mandate that hospitals spend the greater of 5% of either operating expenses or
revenues on charity care to qualify for tax-exempt benefits.

The American Hospital Association has countered such claims that hospitals are
failing short of providing sufficient free care, saying that the same hospitals
that were part of the IRS survey provided $4.1 billion in community benefits in
addition to $5.2 billion of free charity care.

At the state level, the Sangamon County judge's ruling lends support to the
arguments of those who support pending state legislation that requires a minimum
8% of operating costs be spent on charity care. Madigan sponsored the
legislation along with new billing and collection rules early last year, but it
was put on hold as the office attempted to negotiate a compromise with the
industry.

Just the threat prompted bond insurers to halt any new coverage policies in the
state, forcing several borrowers to put deals on hold. That moratorium has since
lifted amid assurances of a compromise. A separate compromise on the billing and
collection piece was worked out and approved by the General Assembly last year.
Madigan aide Smith said the office remains in negotiations with the hospital
industry on the charity care bill.

In defense of the industry, the Illinois Hospital Association earlier this year
released a report saying that the 133 hospitals affected under the proposed
legislation would have to spend an additional $739 million on charity care under
the original legislation, an amount some financially struggling hospitals cannot
afford.

The report said not-for-profit hospitals here provided $3.7 billion in community
benefits over fiscal 2004 and fiscal 2005 including free care and other
community programs and events. Hospitals also provide an economic boost with
their expenditures valued at roughly $56 billion. The industry also spends about
$11 billion a year in salaries and benefits for 232,000 employees.

Similar reports sponsored by hospital associations have come out in other states
such as Minnesota, where Attorney General Mike Hatch has been among the critics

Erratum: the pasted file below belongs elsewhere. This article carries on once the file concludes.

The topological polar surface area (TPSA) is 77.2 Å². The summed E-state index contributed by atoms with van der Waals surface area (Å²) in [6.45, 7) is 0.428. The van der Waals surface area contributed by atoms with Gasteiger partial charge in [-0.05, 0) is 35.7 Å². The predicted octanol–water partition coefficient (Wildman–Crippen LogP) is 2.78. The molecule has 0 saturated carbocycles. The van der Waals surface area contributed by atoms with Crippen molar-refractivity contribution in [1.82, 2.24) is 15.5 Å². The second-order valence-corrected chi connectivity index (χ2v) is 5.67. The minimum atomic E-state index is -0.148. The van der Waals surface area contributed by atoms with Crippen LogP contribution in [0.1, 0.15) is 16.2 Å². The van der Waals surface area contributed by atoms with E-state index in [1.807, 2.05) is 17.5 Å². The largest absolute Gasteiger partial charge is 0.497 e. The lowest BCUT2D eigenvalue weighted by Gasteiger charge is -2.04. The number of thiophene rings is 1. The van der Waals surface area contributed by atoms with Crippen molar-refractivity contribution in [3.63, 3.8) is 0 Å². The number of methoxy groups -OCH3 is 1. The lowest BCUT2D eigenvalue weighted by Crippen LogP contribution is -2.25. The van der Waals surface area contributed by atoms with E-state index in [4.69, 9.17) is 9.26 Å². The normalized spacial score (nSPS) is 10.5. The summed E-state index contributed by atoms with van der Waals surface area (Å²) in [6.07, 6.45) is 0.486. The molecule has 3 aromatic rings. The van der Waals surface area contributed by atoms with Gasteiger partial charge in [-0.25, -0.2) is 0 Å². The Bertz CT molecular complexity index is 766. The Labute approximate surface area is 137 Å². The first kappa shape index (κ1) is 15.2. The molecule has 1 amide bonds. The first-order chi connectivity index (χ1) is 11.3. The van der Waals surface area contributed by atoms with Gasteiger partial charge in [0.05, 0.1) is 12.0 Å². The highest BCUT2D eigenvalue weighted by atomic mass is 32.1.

focusing a keener eye on the industry. Earlier this year, the Minnesota Hospital
Association released a report concluding that the state's nonprofit hospitals
provide nearly $1 billion of community benefits annually, an amount equal to a
little more than 8% of their operating expenses.



Recent Headlines

Cook County forest worker was going 76 mph in 30 mph zone, had THC in system during fatal crash while on job: prosecutors
Thursday, July 19, 2018
Chicago Tribune

Judge faces ‘tough day’ in court answering charges he brought loaded gun to work
Thursday, July 19, 2018
Chicago Sun-Times

Preckwinkle, Evans end budget battle
Wednesday, July 18, 2018
Crain's Chicago Business

How Transparent and Accountable Are Chicago, Cook County Governments?
Wednesday, July 18, 2018
WTTW Chicago Tonight

2 Cook County courthouses to close, employees spared layoffs under budget settlement: officials
Wednesday, July 18, 2018
Chicago Tribune

Troubled detainee at center of unusual court fight between Loyola hospital, Cook County
Monday, July 16, 2018
Chicago Tribune

Cook County Commissioners Confounded by Hiring of Health System Consultant
Monday, July 16, 2018
WBEZ Chicago Public Radio

Doctor fired by Cook County medical examiner now under the microscope in Indiana
Sunday, July 15, 2018
Chicago Sun-Times

County officials defend Forest Preserves police in wake of man harassing woman over Puerto Rican flag shirt
Friday, July 13, 2018
Chicago Tribune

Familiar questions about ‘bystander effect’ arise after man berates woman for Puerto Rico shirt
Friday, July 13, 2018
Chicago Tribune

Berrios' analysts used Zillow, other shortcuts in assessing property values, documents show
Friday, July 13, 2018
Chicago Tribune

Northbrook to revisit Cook County paid sick leave policy after opting out last year
Friday, July 13, 2018
Chicago Tribune

Cook County Forest Preserves officials discuss officer's resignation
Friday, July 13, 2018
Chicago Tribune

Amid video fallout, Cook County Forest Preserve District reveals fatal crash involving worker and governmental truck
Friday, July 13, 2018
Chicago Tribune

Transformation in the outdoors
Friday, July 13, 2018
Special to suffredin.org

Forest preserve cop resigns after apparently failing to help woman being harassed over Puerto Rico shirt
Thursday, July 12, 2018
Chicago Tribune

5 things: A civics lesson on Puerto Rico after man rants about woman's flag T-shirt, questions citizenship
Thursday, July 12, 2018
Chicago Tribune

Cook County Commissioners: Get Rid of Forest Preserve Police
Thursday, July 12, 2018
WTTW Chicago Tonight

Schneider wants hearing over fatal crash blamed on Cook forest preserve driver
Thursday, July 12, 2018
Daily Herald

Man who harassed woman for Puerto Rican flag shirt charged with hate crime
Thursday, July 12, 2018
WLS ABC 7 Chicago

all news items

Paid for by Larry Suffredin and not at taxpayer expense. A Haymarket Production.
^ TOP